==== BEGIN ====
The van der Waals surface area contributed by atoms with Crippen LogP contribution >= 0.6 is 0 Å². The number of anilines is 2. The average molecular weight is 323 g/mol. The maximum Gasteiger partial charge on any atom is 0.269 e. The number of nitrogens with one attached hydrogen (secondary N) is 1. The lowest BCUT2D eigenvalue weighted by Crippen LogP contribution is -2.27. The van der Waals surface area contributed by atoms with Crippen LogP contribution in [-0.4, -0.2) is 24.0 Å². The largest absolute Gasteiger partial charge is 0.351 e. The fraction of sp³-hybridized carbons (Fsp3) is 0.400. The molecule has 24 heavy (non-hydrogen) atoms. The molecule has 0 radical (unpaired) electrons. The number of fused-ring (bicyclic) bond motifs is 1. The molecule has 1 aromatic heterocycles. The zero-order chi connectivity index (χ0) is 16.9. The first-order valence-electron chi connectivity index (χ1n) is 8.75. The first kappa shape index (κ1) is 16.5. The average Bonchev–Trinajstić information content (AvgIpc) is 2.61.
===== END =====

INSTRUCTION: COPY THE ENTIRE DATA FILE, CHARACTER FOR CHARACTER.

The van der Waals surface area contributed by atoms with Crippen LogP contribution >= 0.6 is 0 Å². The number of anilines is 2. The average molecular weight is 323 g/mol. The maximum Gasteiger partial charge on any atom is 0.269 e. The number of nitrogens with one attached hydrogen (secondary N) is 1. The lowest BCUT2D eigenvalue weighted by Crippen LogP contribution is -2.27. The van der Waals surface area contributed by atoms with Crippen LogP contribution in [-0.4, -0.2) is 24.0 Å². The largest absolute Gasteiger partial charge is 0.351 e. The fraction of sp³-hybridized carbons (Fsp3) is 0.400. The molecule has 24 heavy (non-hydrogen) atoms. The molecule has 0 radical (unpaired) electrons. The number of fused-ring (bicyclic) bond motifs is 1. The molecule has 1 aromatic heterocycles. The zero-order chi connectivity index (χ0) is 16.9. The first-order valence-electron chi connectivity index (χ1n) is 8.75. The first kappa shape index (κ1) is 16.5. The average Bonchev–Trinajstić information content (AvgIpc) is 2.61.